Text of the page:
Barbaric Sport: A Global Plague — Marc Perelman
Perelman’s book takes a subversive look at sport and global sporting events such as the Olympics to reveal their darker side. He argues that sport has become an instrument of political control and a vehicle for capitalist monoculture. This timely polemic offers refreshing reading to those looking for an antidote to this summer’s Olympian frenzy.
Cities Under Siege: The New Military Urbanism — Stephen Graham
This authoritative study examines the rapid and dangerous spread and normalization of surveillance and state policing in western cities and warzones alike under the guise of national security. As such it provides an unsettling and provocative insight into the global backdrop of the rising costs and militarization of London’s Olympic Games security operation.
A New Kind of Bleak: Journeys through Urban Britain— Owen Hatherley
Hatherley’s critical tour of Britain’s urban centres incorporates the latest and most high profile attempt at regeneration offering a carefully considered indictment of the architectural and social failures of Stratford’s Olympic sites.
Inspired by Patrick Keiller's The Robinson Institute, currently on show at the Tate Britain, we present Verso's guide to political walking. We also draw influence from Will Self's Guardian article in which he pronounces that "walking is political" and suggests that the "contemporary flâneur" can be one "who seeks equality of access, freedom of movement and the dissolution of corporate and state control."
1. Wanderlust - Rebecca Solnit
The first general history of walking, Rebecca Solnit's book finds a profound relationship between walking and thinking, walking and culture, and argues for the necessity of preserving the time and space in which to walk in an ever more automobile-dependent and accelerated world.
2. Savage Messiah - Laura Oldfield Ford
Savage Messiah collects Laura Oldfield Ford's black and white, cut 'n' paste, punk fanzines that document her drift through London's margins. Illustrated with haunting line drawings of forgotten people and places, Oldfield Ford records the beauty and anger at the city's edges.
In his stunning, controversial recent article for the New York Times, author China Mieville describes the London Docklands, the definitive Thatcherite regenerated playground of the rich as "a thuggish and hideous middle-finger-flipped glass-and-steel at the poor of the East End, every night a Moloch's urinal dripping sallow light on the Isle of Dogs". London is a city being overbuilt for the advantage of someone, but that someone doesn't appear to be the people who make London breathe. As Mieville writes, "Everyone knows there's a catastrophe unfolding, that few can afford to live in their own city."
Reading Savage Messiah, Roz Kaveney finds moments of “inchoate skinhead anarchism,” sitting alongside moments of mixed-media art that, “approach the condition of poetry.”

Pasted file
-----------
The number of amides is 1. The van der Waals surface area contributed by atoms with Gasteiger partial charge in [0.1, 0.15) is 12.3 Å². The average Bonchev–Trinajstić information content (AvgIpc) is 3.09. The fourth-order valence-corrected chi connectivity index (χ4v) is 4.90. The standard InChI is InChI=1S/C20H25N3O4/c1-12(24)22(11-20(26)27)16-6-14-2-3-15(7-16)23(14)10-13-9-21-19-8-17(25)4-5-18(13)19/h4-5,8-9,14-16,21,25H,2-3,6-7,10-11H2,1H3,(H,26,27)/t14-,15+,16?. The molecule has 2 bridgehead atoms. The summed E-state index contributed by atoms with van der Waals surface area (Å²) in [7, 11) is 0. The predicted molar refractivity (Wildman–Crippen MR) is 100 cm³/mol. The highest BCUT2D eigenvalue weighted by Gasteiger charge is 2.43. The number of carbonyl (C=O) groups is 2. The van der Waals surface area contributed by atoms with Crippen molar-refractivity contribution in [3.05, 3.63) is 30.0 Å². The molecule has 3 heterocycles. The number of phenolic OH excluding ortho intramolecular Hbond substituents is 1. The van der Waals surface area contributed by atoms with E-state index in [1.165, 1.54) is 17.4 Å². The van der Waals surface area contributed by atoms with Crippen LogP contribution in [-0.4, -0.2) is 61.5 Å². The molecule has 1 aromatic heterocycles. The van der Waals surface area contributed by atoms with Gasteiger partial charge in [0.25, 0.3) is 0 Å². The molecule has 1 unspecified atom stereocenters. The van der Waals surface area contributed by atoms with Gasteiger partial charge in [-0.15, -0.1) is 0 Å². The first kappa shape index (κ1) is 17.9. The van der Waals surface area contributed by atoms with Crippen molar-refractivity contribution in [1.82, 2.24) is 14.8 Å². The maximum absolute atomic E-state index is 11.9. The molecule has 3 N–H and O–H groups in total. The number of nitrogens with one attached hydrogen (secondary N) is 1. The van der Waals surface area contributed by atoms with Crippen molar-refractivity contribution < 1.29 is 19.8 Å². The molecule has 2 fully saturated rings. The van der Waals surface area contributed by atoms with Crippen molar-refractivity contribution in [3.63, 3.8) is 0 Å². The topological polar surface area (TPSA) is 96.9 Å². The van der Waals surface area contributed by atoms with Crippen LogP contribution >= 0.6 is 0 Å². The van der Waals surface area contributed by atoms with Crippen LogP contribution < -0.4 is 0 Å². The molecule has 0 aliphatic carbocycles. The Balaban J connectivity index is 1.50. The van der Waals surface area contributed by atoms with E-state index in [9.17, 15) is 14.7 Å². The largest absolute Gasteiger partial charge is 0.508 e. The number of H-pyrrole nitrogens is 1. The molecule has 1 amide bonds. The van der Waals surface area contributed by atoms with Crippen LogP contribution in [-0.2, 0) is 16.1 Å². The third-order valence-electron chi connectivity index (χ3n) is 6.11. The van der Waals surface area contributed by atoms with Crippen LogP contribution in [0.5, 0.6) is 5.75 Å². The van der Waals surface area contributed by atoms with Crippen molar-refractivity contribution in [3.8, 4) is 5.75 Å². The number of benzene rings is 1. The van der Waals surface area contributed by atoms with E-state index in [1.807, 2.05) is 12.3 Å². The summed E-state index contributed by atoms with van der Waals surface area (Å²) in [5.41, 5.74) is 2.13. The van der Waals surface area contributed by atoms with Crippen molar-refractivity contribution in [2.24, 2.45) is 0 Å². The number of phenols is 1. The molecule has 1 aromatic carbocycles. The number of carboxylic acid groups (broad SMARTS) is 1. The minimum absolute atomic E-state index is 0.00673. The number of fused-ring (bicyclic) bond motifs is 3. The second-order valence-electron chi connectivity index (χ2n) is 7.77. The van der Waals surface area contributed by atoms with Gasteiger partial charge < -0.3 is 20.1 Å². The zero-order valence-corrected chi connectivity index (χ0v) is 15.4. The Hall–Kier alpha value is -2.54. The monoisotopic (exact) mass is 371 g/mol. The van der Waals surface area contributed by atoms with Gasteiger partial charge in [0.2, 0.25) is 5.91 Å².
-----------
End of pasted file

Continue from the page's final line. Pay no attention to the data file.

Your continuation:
Kaveney admires Savage Messiah for its ability to, “see in the scruffy and semi-derelict a sort of beauty, a prophetic apocalyptic sublime,” but worries that Laura Oldfield Ford’s London is,
a city of white working-class resistance; it is an able-bodied, exclusively heterosexual world in which the only ideology is a sort of inchoate skinhead anarchism devoid of theory.
Kaveney, writing in the Times Literary Supplement, describes the content of Savage Messiah as a series of, “collages, fragments of text, dingy-looking photographs, sketches of buildings, deliberately stylized portraits. She interprets Oldfield Ford’s low-tech approach as, “in part a deliberate rejection of the sort of psychogeography she associates with Iain Sinclair and Stewart Home, and sees as a deliberate packaging of the bizarre for middle-class consumers.” She highlights the ways in which the apparently derelict and run-down areas of London that are depicted in Savage Messiah become symbols of struggle against urban and political hegemony, writing that
[Oldfield Ford] sees temporarily occupied drinking dens, factories where alienated workers sabotage the machines that fill cheap chocolates with nasty fondant, high streets full of kebab and pound shops, as sites of resistance to the squeaky clean consumerism of contemporary Britain.
Iain Sinclair has been out walking in the footsteps of Laura Oldfield Ford. Sinclair opens his review of Savage Messiah, Ford's cut-n-paste zine of psychogeographic drifts through London, with a description of his own walks through the city's changing landscape.
Writing for the Guardian, Sinclair documents his own experiences of journeying through an East London altered irrevocably by Olympic construction and the "fork-tongued instruments of global capitalism, hellbent on improving the image of destruction." Such dramatic change has, he claims, spawned a counter-reaction of 'Sentimentalists of every stripe' seeking to capture a landscape on the verge of disappearance: "raiding parties bearing cameras and notebooks, the tattered footsoldiers of anarchy: retro-geographers, punk Vorticists." Walking alongside these lone chroniclers of a lost London, Sinclair ponders the violent collision of new money and old city:
Old Stratford, transport hub, retail cathedral, birthplace of the Jesuit poet, Gerard Manley Hopkins, drew me back with its intimations of a new England, a city state outside time and beyond culture. Compulsory diversions have been arranged, systems of barricades and cones, to funnel random pedestrians through chasms of glass and steel towards the shimmering illusion of the Westfield oasis. It took something special to make me reach for my camera, all the evidence had already been logged and relogged. Just as my futile presence, in its turn, was captured on hours of security tape, scans from overhead drones.